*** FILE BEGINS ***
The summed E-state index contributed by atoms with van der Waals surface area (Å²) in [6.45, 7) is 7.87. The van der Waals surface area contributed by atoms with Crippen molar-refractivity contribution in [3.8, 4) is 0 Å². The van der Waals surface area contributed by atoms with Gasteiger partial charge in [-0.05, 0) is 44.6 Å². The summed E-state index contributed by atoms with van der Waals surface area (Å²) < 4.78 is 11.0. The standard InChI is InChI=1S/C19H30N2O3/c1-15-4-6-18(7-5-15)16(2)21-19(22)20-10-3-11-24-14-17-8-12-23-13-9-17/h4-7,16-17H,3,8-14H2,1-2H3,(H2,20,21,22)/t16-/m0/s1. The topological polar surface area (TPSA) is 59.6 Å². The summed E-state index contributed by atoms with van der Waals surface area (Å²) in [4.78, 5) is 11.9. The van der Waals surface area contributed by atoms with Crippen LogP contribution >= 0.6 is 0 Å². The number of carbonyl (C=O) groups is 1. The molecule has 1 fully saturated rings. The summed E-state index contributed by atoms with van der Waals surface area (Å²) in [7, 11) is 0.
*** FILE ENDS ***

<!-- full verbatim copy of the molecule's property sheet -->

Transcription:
The summed E-state index contributed by atoms with van der Waals surface area (Å²) in [6.45, 7) is 7.87. The van der Waals surface area contributed by atoms with Crippen molar-refractivity contribution in [3.8, 4) is 0 Å². The van der Waals surface area contributed by atoms with Gasteiger partial charge in [-0.05, 0) is 44.6 Å². The summed E-state index contributed by atoms with van der Waals surface area (Å²) < 4.78 is 11.0. The standard InChI is InChI=1S/C19H30N2O3/c1-15-4-6-18(7-5-15)16(2)21-19(22)20-10-3-11-24-14-17-8-12-23-13-9-17/h4-7,16-17H,3,8-14H2,1-2H3,(H2,20,21,22)/t16-/m0/s1. The topological polar surface area (TPSA) is 59.6 Å². The summed E-state index contributed by atoms with van der Waals surface area (Å²) in [4.78, 5) is 11.9. The van der Waals surface area contributed by atoms with Crippen LogP contribution >= 0.6 is 0 Å². The number of carbonyl (C=O) groups is 1. The molecule has 1 fully saturated rings. The summed E-state index contributed by atoms with van der Waals surface area (Å²) in [7, 11) is 0.